The British Empire Library

Policeman in Palestine: Memories of the Early Years

by Colin Imray

Courtesy of OSPA

Review by Michael Macoun (Colonial Police 1938-1964, Inspector-General of Colonial Police, Overseas Police Adviser FCO 1965-1979)
With the passage of time, a record of pre-war contract Police Service in Palestine is unusual if not unique.

Colin Imray joined the Force in 1932 as a constable during a particularly turbulent period and was one of the first constables to be promoted to gazetted rank. In 1935 he was transferred to the Gold Coast as a Cadet officer and in 1948 as a Superintendent he was awarded the King's Police Medal for his conduct in the Accra riots of that year. He was later transferred to Kenya where he became an Assistant Commissioner of Police, in which rank he retired in 1958, subsequently serving on contract in Nigeria. He is currently engaged in writing a book on his African Service.

This account of his Palestine Service is notable for the tributes paid to the quality of leadership of those who commanded the Police Force during a period of almost constant stress and emergencies, many of whose officers later served with distinction post-war in the Colonial Police in South-East Asia and Africa.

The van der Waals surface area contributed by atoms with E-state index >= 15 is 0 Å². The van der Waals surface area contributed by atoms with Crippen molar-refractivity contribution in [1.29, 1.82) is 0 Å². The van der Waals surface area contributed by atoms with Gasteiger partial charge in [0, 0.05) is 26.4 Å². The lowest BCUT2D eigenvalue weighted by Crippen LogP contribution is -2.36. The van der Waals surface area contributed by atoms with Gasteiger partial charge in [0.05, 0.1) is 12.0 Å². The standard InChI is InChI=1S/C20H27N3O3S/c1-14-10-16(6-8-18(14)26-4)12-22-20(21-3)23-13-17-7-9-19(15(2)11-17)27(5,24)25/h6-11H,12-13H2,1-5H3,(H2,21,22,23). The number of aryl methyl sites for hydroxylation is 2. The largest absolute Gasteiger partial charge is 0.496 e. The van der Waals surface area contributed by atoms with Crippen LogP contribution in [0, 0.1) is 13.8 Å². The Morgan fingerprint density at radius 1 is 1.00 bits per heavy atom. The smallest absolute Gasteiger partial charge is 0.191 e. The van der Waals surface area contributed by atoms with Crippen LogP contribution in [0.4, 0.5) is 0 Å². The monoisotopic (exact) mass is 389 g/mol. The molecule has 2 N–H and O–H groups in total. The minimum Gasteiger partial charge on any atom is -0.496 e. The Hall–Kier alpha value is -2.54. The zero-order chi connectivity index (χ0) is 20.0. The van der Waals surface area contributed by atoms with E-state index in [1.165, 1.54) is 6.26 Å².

In addition, he gives vivid and entertaining coverage of life as a Police Officer in circumstances fraught at times with danger. He also managed to convey a picture of the background to the Arab Rebellion supplemented by many incidents in which he participated. The book concludes with an historical appendix devoted to the genesis of Palestine/Israel which provides an excellent guide to what was an "unholy land".

British Empire Book
Colin Imray
Edward Gaskell Publishing Company


Armed Forces | Art and Culture | Articles | Biographies | Colonies | Discussion | Glossary | Home | Library | Links | Map Room | Sources and Media | Science and Technology | Search | Student Zone | Timelines | TV & Film | Wargames

by Stephen Luscombe